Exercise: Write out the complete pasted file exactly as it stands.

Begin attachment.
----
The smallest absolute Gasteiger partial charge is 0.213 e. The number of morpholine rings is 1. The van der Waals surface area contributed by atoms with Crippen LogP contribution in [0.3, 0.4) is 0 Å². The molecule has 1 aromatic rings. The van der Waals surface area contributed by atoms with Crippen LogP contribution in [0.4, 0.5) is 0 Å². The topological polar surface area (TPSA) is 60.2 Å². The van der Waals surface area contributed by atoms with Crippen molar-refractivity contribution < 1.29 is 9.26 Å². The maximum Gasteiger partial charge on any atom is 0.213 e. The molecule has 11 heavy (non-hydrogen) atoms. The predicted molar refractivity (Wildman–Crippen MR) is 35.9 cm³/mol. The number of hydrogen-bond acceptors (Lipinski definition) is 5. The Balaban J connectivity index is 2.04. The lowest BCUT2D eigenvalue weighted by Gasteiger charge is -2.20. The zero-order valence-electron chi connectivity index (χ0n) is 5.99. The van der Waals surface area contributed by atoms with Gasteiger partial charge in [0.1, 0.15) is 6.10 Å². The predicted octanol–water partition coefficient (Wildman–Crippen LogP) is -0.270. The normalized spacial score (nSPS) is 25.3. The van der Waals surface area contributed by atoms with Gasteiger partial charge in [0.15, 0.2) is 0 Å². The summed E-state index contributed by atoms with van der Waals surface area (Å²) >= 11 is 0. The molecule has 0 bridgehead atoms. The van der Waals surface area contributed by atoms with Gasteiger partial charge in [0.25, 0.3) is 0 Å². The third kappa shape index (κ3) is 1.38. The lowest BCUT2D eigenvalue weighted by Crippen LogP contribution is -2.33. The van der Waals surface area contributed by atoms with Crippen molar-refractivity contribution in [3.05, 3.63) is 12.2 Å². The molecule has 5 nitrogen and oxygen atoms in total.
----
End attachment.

The smallest absolute Gasteiger partial charge is 0.213 e. The number of morpholine rings is 1. The van der Waals surface area contributed by atoms with Crippen LogP contribution in [0.3, 0.4) is 0 Å². The molecule has 1 aromatic rings. The van der Waals surface area contributed by atoms with Crippen LogP contribution in [0.4, 0.5) is 0 Å². The topological polar surface area (TPSA) is 60.2 Å². The van der Waals surface area contributed by atoms with Crippen molar-refractivity contribution < 1.29 is 9.26 Å². The maximum Gasteiger partial charge on any atom is 0.213 e. The molecule has 11 heavy (non-hydrogen) atoms. The predicted molar refractivity (Wildman–Crippen MR) is 35.9 cm³/mol. The number of hydrogen-bond acceptors (Lipinski definition) is 5. The Balaban J connectivity index is 2.04. The lowest BCUT2D eigenvalue weighted by Gasteiger charge is -2.20. The zero-order valence-electron chi connectivity index (χ0n) is 5.99. The van der Waals surface area contributed by atoms with Gasteiger partial charge in [0.1, 0.15) is 6.10 Å². The predicted octanol–water partition coefficient (Wildman–Crippen LogP) is -0.270. The normalized spacial score (nSPS) is 25.3. The van der Waals surface area contributed by atoms with Gasteiger partial charge in [0.15, 0.2) is 0 Å². The summed E-state index contributed by atoms with van der Waals surface area (Å²) >= 11 is 0. The molecule has 0 bridgehead atoms. The van der Waals surface area contributed by atoms with Gasteiger partial charge in [0.25, 0.3) is 0 Å². The third kappa shape index (κ3) is 1.38. The lowest BCUT2D eigenvalue weighted by Crippen LogP contribution is -2.33. The van der Waals surface area contributed by atoms with Crippen molar-refractivity contribution in [3.05, 3.63) is 12.2 Å². The molecule has 5 nitrogen and oxygen atoms in total.